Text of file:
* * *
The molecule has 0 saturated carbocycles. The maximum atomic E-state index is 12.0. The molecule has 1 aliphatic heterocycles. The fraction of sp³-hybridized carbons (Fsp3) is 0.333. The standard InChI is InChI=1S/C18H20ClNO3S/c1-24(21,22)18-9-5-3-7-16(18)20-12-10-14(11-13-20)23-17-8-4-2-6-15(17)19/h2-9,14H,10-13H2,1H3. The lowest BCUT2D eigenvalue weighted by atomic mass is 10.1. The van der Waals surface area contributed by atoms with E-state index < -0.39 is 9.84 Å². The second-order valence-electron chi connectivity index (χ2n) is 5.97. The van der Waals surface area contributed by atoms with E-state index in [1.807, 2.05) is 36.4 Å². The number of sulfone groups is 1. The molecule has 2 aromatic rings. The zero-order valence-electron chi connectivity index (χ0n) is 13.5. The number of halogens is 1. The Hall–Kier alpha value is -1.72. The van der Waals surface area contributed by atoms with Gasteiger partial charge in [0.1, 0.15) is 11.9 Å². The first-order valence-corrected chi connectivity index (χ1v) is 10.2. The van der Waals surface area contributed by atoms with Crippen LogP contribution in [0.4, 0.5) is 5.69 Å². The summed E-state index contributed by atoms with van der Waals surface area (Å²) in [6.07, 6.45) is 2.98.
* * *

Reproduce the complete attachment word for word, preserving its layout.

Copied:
The molecule has 0 saturated carbocycles. The maximum atomic E-state index is 12.0. The molecule has 1 aliphatic heterocycles. The fraction of sp³-hybridized carbons (Fsp3) is 0.333. The standard InChI is InChI=1S/C18H20ClNO3S/c1-24(21,22)18-9-5-3-7-16(18)20-12-10-14(11-13-20)23-17-8-4-2-6-15(17)19/h2-9,14H,10-13H2,1H3. The lowest BCUT2D eigenvalue weighted by atomic mass is 10.1. The van der Waals surface area contributed by atoms with E-state index < -0.39 is 9.84 Å². The second-order valence-electron chi connectivity index (χ2n) is 5.97. The van der Waals surface area contributed by atoms with E-state index in [1.807, 2.05) is 36.4 Å². The number of sulfone groups is 1. The molecule has 2 aromatic rings. The zero-order valence-electron chi connectivity index (χ0n) is 13.5. The number of halogens is 1. The Hall–Kier alpha value is -1.72. The van der Waals surface area contributed by atoms with Gasteiger partial charge in [0.1, 0.15) is 11.9 Å². The first-order valence-corrected chi connectivity index (χ1v) is 10.2. The van der Waals surface area contributed by atoms with Crippen LogP contribution in [0.4, 0.5) is 5.69 Å². The summed E-state index contributed by atoms with van der Waals surface area (Å²) in [6.07, 6.45) is 2.98.